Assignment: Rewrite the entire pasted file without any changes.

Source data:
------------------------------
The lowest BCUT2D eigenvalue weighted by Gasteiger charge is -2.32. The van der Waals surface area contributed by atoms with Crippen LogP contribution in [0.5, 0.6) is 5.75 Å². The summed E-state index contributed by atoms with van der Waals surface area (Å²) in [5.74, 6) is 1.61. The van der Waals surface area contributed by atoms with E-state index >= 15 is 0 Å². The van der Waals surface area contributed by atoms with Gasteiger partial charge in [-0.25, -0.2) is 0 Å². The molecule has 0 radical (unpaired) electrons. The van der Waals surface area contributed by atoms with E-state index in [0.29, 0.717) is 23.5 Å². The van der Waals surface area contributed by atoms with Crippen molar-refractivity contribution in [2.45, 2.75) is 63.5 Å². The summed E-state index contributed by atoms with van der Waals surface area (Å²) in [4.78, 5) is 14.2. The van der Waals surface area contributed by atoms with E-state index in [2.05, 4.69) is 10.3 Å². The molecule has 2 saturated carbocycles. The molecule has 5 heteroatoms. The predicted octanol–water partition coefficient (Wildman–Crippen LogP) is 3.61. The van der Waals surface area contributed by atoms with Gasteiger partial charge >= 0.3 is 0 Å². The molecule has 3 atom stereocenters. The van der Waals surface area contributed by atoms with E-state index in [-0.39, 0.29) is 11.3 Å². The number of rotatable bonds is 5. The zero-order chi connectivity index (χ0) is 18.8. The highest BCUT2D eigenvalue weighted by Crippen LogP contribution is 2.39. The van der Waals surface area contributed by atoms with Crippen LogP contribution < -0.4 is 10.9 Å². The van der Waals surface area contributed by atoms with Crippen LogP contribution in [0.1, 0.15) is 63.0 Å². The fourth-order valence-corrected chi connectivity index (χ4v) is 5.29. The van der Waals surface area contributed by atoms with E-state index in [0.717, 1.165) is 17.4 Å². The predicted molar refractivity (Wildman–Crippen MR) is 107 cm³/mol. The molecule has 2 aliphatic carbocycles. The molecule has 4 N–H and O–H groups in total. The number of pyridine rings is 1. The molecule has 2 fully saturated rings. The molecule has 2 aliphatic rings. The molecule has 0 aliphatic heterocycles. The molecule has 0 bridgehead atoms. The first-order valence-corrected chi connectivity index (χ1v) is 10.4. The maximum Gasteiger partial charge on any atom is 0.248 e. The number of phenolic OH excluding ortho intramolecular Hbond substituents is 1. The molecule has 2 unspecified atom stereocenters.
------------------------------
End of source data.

The lowest BCUT2D eigenvalue weighted by Gasteiger charge is -2.32. The van der Waals surface area contributed by atoms with Crippen LogP contribution in [0.5, 0.6) is 5.75 Å². The summed E-state index contributed by atoms with van der Waals surface area (Å²) in [5.74, 6) is 1.61. The van der Waals surface area contributed by atoms with E-state index >= 15 is 0 Å². The van der Waals surface area contributed by atoms with Gasteiger partial charge in [-0.25, -0.2) is 0 Å². The molecule has 0 radical (unpaired) electrons. The van der Waals surface area contributed by atoms with E-state index in [0.29, 0.717) is 23.5 Å². The van der Waals surface area contributed by atoms with Crippen molar-refractivity contribution in [2.45, 2.75) is 63.5 Å². The summed E-state index contributed by atoms with van der Waals surface area (Å²) in [4.78, 5) is 14.2. The van der Waals surface area contributed by atoms with E-state index in [2.05, 4.69) is 10.3 Å². The molecule has 2 saturated carbocycles. The molecule has 5 heteroatoms. The predicted octanol–water partition coefficient (Wildman–Crippen LogP) is 3.61. The van der Waals surface area contributed by atoms with Gasteiger partial charge >= 0.3 is 0 Å². The molecule has 3 atom stereocenters. The van der Waals surface area contributed by atoms with E-state index in [-0.39, 0.29) is 11.3 Å². The number of rotatable bonds is 5. The zero-order chi connectivity index (χ0) is 18.8. The highest BCUT2D eigenvalue weighted by Crippen LogP contribution is 2.39. The van der Waals surface area contributed by atoms with Crippen LogP contribution < -0.4 is 10.9 Å². The van der Waals surface area contributed by atoms with Crippen LogP contribution in [0.1, 0.15) is 63.0 Å². The fourth-order valence-corrected chi connectivity index (χ4v) is 5.29. The van der Waals surface area contributed by atoms with E-state index in [0.717, 1.165) is 17.4 Å². The predicted molar refractivity (Wildman–Crippen MR) is 107 cm³/mol. The molecule has 2 aliphatic carbocycles. The molecule has 4 N–H and O–H groups in total. The number of pyridine rings is 1. The molecule has 2 fully saturated rings. The molecule has 2 aliphatic rings. The molecule has 0 aliphatic heterocycles. The molecule has 0 bridgehead atoms. The first-order valence-corrected chi connectivity index (χ1v) is 10.4. The maximum Gasteiger partial charge on any atom is 0.248 e. The number of phenolic OH excluding ortho intramolecular Hbond substituents is 1. The molecule has 2 unspecified atom stereocenters.